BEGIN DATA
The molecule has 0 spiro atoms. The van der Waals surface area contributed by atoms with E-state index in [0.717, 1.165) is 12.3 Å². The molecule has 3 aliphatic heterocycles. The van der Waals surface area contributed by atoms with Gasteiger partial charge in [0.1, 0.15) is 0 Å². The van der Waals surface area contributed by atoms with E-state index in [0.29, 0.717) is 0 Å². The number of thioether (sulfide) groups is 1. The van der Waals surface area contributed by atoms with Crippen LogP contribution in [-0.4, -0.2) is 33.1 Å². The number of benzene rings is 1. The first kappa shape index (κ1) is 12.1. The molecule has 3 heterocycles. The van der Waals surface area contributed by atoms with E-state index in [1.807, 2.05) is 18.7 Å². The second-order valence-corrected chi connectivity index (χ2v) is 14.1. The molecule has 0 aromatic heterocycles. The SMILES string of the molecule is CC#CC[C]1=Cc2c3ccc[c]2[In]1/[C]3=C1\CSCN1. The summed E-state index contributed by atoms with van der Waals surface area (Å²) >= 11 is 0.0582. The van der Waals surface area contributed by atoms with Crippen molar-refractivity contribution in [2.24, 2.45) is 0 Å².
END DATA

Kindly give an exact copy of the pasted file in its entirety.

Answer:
The molecule has 0 spiro atoms. The van der Waals surface area contributed by atoms with E-state index in [0.717, 1.165) is 12.3 Å². The molecule has 3 aliphatic heterocycles. The van der Waals surface area contributed by atoms with Gasteiger partial charge in [0.1, 0.15) is 0 Å². The van der Waals surface area contributed by atoms with E-state index in [0.29, 0.717) is 0 Å². The number of thioether (sulfide) groups is 1. The van der Waals surface area contributed by atoms with Crippen LogP contribution in [-0.4, -0.2) is 33.1 Å². The number of benzene rings is 1. The first kappa shape index (κ1) is 12.1. The molecule has 3 heterocycles. The van der Waals surface area contributed by atoms with E-state index in [1.807, 2.05) is 18.7 Å². The second-order valence-corrected chi connectivity index (χ2v) is 14.1. The molecule has 0 aromatic heterocycles. The SMILES string of the molecule is CC#CC[C]1=Cc2c3ccc[c]2[In]1/[C]3=C1\CSCN1. The summed E-state index contributed by atoms with van der Waals surface area (Å²) >= 11 is 0.0582. The van der Waals surface area contributed by atoms with Crippen molar-refractivity contribution in [2.24, 2.45) is 0 Å².